Altogether, Paul travels in 18 countries in GHOST TRAIN, where he stops at roughly 40 destinations, all but a few (Angkor in Cambodia is an exception) modern cities. Throughout, his technique is to hop on the train, where he shares a compartment with other travelers. These can be anyone, but they sometimes clarify a cultural current, such as the Jain accountant who travels with Paul to Jaipur. Then Paul reaches his destination, gets off, and explores.

Theroux has sections of exceptional insight in GHOST TRAIN. These include his rant about Singapore (pages 319-332), his creepy premonitions about Tokyo (422-24), and his wonderful explanation for the renaissance of Viet Nam. Theroux is also a prodigious reader and his book contains references to authors (my count is 24) whose own books enrich his understanding of the cultures he visits while providing rewarding diversion on the trains. There's beauty too. Here's Paul entrained in Sri Lanka.

"... the [railroad] line rising from the coast, passing through the gardens and villages on the slopes, the rice terraces full of still, silvery water and mirroring the sky, the rock temples hacked out of cliffs, the monasteries at their higher elevations. Coconut plantations, vegetable farms, pineapple fields, markets overflowing with blossoms: the way to Kandy was strewn with flowers."

This is a wonderful book and highly recommended.

A Farewell To Arms (Vintage Classics)
A Farewell To Arms (Vintage Classics)
by Ernest Hemingway
Edition: Paperback
Price: £7.99

3 of 4 people found the following review helpful
5.0 out of 5 stars Exceptional in its Depiction of Manly Rapport, 29 Jan. 2009
In A FAREWELL TO ARMS, the texture, pace, and content of the social interaction is absolutely spot-on when Lieutenant Frederic Henry, Hem's protagonist, mixes with his fellow officers, the soldiers in his command, various bartenders, and several nurses who mother him. While Frederic shows a slightly different face in each group, he is generally succinct, generous, self-aware, and subtle in his social mastery. IMHO, this Frederic is a genuine literary achievement and a reason, by himself, to read this terrific anti-war novel. At a minimum, AFtA certainly demonstrates that Hemingway has a fabulous gift for capturing manly rapport and virile presence.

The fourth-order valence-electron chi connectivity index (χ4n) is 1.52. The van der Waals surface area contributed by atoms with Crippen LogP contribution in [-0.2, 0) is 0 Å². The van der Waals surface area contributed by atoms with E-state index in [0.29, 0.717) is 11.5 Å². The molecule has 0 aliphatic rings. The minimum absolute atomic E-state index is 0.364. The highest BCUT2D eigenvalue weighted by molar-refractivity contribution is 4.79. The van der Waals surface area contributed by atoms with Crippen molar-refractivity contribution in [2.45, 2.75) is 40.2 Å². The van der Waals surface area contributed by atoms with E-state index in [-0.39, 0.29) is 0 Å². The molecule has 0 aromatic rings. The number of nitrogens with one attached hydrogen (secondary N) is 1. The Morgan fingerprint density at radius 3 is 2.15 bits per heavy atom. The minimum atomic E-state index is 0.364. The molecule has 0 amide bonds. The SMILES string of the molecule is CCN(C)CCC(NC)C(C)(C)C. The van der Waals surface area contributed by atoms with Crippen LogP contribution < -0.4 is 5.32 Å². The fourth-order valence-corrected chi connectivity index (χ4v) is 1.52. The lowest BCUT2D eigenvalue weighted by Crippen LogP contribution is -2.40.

At the same time, Hem doesn't seem to know how to handle Catherine Barkley, his only significant female character. In her presence, Hem seems out of his element, and the interaction between the sexes seems to contain only empty expressions. "You're awfully nice," is typical. Maybe Hem is saying that love is doomed during war and that lovers are reluctant to probe their commitment. Still, a couple together as much as Frederic and Catherine would enjoy some lighter or more natural moments, wouldn't they?

Nonetheless, the force driving this novel is The Great War, with the war-weary Frederic serving in the Italian army, suffering a serious wound, enjoying a discreetly sexy convalescence, returning to battle, and then making his separate (but tragic) peace. As told by Hemingway, this story abounds with male sports--mess hall razing, military duty, battle, and bold survival--that bring out the best in his terse style. When mortar shells explode in Frederic's shallow trench, for example, a writer who describes through sequences of quick impressions can be completely true to the moment.